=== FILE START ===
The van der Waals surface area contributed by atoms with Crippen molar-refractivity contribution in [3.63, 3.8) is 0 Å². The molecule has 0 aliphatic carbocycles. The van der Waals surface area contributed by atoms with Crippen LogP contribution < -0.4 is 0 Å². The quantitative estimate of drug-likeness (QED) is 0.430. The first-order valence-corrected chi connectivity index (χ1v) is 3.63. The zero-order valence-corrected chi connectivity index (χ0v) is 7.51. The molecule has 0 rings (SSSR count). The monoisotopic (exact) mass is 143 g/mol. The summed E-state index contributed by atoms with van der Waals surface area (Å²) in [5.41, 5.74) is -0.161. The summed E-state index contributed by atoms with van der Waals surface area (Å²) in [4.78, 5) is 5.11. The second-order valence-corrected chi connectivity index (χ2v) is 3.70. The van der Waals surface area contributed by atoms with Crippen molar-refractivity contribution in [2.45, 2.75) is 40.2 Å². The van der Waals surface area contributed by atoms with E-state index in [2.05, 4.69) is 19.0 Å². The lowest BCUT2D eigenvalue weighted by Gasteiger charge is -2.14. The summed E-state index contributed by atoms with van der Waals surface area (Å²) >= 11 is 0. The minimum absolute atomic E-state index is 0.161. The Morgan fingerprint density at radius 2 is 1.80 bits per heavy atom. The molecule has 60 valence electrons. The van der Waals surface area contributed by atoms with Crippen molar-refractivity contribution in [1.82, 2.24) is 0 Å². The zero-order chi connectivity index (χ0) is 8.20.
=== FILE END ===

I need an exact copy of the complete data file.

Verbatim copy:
The van der Waals surface area contributed by atoms with Crippen molar-refractivity contribution in [3.63, 3.8) is 0 Å². The molecule has 0 aliphatic carbocycles. The van der Waals surface area contributed by atoms with Crippen LogP contribution < -0.4 is 0 Å². The quantitative estimate of drug-likeness (QED) is 0.430. The first-order valence-corrected chi connectivity index (χ1v) is 3.63. The zero-order valence-corrected chi connectivity index (χ0v) is 7.51. The molecule has 0 rings (SSSR count). The monoisotopic (exact) mass is 143 g/mol. The summed E-state index contributed by atoms with van der Waals surface area (Å²) in [5.41, 5.74) is -0.161. The summed E-state index contributed by atoms with van der Waals surface area (Å²) in [4.78, 5) is 5.11. The second-order valence-corrected chi connectivity index (χ2v) is 3.70. The van der Waals surface area contributed by atoms with Crippen molar-refractivity contribution in [2.45, 2.75) is 40.2 Å². The van der Waals surface area contributed by atoms with E-state index in [2.05, 4.69) is 19.0 Å². The lowest BCUT2D eigenvalue weighted by Gasteiger charge is -2.14. The summed E-state index contributed by atoms with van der Waals surface area (Å²) >= 11 is 0. The minimum absolute atomic E-state index is 0.161. The Morgan fingerprint density at radius 2 is 1.80 bits per heavy atom. The molecule has 60 valence electrons. The van der Waals surface area contributed by atoms with Crippen molar-refractivity contribution in [1.82, 2.24) is 0 Å². The zero-order chi connectivity index (χ0) is 8.20.